And if you want sustained performance, ex: climbing Baker Grade in california towing a trailer, you still need a lot of continuous capability.
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I would have purchased a pure electric car, except that it didn't have enough range. If the Electric-Gas hybrid had an electric-only range of 30-40 miles, that would suffice for most around town runs, but the gas would always be available for the cross country jaunts.
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Definitely. This will probably be an area where hybridization appears last - towing packages and trucks of all sorts. The IMA approach is still attractive (in a technical sense) in that it can improve passing ability and the ability to gain speed after a stop, but I think it will be a long time before the economics of that make sense. Turbocharging is better for towing and trucks, and even that still isn't universal yet.
And as to the topic, I've driven manual and AT rental trucks up grades and I despise autos for that sort of thing. They also bite the big one off road, especially on slippery snow/mud roads. Throttle/slippage is much easier to control with a manual.
Mike
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wrote:

I doubt that IMA can return over 30% in fuel consumption. I recall, on Edmund's Hybrid Forum, one of the Insight driver was operating without IMA. He was still getting over 50mpg, without any electrical assist. The IMA might return over 30% in optimum condition, but from normal driving, It's probably more like 15%.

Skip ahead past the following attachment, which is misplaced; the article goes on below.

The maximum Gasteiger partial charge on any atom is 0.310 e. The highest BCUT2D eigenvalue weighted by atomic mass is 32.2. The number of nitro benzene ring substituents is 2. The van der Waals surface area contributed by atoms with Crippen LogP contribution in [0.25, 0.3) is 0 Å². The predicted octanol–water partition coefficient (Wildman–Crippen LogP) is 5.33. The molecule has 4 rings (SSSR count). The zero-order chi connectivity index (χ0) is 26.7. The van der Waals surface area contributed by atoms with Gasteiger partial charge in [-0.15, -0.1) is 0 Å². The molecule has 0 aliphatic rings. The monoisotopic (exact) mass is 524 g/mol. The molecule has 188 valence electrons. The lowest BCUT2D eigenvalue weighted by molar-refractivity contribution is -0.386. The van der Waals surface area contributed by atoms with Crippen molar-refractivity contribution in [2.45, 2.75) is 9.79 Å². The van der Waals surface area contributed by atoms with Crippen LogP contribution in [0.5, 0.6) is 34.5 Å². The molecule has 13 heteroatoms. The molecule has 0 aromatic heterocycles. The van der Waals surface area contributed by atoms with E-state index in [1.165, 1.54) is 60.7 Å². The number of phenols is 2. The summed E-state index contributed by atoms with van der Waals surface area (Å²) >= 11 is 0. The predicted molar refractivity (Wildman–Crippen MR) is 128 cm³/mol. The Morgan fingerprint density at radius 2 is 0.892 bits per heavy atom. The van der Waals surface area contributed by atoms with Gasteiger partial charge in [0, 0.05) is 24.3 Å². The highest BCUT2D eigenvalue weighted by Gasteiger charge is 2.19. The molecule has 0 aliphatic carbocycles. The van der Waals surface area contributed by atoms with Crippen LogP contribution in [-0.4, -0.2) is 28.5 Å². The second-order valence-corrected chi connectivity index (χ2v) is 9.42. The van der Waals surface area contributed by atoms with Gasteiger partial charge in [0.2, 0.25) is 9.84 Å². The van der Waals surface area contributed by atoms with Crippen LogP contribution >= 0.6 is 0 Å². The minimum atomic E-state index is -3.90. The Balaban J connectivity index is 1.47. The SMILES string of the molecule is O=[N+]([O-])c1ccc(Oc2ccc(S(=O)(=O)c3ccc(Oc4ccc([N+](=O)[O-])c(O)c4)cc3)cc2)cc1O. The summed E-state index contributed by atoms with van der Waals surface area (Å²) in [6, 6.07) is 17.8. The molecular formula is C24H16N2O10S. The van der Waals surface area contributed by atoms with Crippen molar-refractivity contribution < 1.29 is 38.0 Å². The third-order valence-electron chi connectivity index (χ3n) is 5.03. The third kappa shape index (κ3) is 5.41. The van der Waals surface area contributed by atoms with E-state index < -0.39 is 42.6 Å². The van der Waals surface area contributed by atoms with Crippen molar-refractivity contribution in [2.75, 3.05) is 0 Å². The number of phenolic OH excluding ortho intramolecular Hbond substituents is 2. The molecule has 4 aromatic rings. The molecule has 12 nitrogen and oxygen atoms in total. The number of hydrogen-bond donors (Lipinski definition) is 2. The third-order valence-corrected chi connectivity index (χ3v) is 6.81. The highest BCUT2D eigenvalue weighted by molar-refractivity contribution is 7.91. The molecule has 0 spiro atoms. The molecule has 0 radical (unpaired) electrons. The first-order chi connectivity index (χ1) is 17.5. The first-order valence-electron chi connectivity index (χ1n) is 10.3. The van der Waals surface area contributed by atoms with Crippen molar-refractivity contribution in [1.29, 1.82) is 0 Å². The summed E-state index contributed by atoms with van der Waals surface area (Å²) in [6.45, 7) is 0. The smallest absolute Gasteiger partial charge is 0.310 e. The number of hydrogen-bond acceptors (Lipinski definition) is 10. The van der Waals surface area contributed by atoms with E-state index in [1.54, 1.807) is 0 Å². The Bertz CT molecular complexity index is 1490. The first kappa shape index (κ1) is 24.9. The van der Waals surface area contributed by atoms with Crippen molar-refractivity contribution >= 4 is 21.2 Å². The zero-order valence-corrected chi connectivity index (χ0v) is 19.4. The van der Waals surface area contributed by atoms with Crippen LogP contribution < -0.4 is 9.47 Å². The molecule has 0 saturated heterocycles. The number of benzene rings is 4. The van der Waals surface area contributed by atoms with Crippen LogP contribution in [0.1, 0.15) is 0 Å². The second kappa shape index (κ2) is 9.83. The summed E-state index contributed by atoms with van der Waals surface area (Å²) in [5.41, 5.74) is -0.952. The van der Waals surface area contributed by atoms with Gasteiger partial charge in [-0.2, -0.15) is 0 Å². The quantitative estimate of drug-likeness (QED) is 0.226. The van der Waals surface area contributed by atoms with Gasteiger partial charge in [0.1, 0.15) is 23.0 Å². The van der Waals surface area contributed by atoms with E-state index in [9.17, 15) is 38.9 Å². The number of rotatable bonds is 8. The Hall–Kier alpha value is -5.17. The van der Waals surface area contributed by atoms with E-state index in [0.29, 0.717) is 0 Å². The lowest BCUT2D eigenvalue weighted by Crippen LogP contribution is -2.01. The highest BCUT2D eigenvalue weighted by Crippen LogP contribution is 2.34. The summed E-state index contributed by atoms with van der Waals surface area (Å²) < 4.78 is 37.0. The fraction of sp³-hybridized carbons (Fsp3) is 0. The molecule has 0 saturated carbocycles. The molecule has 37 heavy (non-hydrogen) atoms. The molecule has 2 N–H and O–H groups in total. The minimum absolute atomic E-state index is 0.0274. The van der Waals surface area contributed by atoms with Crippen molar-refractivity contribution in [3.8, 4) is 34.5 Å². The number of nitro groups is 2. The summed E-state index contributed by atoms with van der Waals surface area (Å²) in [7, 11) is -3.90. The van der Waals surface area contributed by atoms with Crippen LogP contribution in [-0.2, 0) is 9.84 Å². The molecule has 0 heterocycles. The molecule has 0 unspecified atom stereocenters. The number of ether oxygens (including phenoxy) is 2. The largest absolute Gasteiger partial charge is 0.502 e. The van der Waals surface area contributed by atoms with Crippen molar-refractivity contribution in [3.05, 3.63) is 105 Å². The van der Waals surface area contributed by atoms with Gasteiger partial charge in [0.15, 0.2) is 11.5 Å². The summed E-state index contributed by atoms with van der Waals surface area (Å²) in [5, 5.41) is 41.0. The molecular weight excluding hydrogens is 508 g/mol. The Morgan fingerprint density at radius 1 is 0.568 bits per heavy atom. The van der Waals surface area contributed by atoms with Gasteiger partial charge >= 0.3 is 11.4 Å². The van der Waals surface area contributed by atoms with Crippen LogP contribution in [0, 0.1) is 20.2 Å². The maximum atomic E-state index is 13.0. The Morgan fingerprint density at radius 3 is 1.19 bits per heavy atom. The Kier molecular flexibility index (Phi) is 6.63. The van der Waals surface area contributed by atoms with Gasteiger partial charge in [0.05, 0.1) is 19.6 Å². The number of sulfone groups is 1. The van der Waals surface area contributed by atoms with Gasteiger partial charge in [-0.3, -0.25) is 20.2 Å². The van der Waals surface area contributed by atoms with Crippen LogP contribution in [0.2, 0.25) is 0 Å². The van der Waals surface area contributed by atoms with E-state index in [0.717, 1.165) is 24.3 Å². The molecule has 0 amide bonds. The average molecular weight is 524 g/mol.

I think Honda's Hybrid system could be improved if the battary capacy was improved and the car was allowed to charge-up overnight (or the IMA can be user programmed to expect overnight charging). In this case the 30% improvement could become a norm.
Honda's system does seem more cost effective when compared to more complicated and expenive system. I'm looking forward to seeing the system on more low priced entry level cars.
Hopefully, Honda will bring back the Insight (which is in it's last year of production), but with a go-fast suspension system and a better IMA mated to the 1.3L.
Pars

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snipped-for-privacy@nospam.com (Dave) wrote:

But the Accord Hybrid is rather different. As far as I can tell, the electric motor is to keep the engine running smoothly when it's switching in and out of gas saving modes. The power meter shows little activity and the 15 HP electric motor is tiny compared to the 240 HP gas motor.

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Kevin McMurtrie wrote:

thats kinda cool. i wonder if they can use that in place of balance shafts?
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It's probably technically possible but I bet it would eat a lot of power.
How much does the balancer weigh? The 05 Accord Hybrid engine seems to rev up slowly compared to my simple old 97 Civic HX. It's the one thing that disappoints me a little - major downshift lag when stepping on the gas. It makes me miss a 5 speed manual.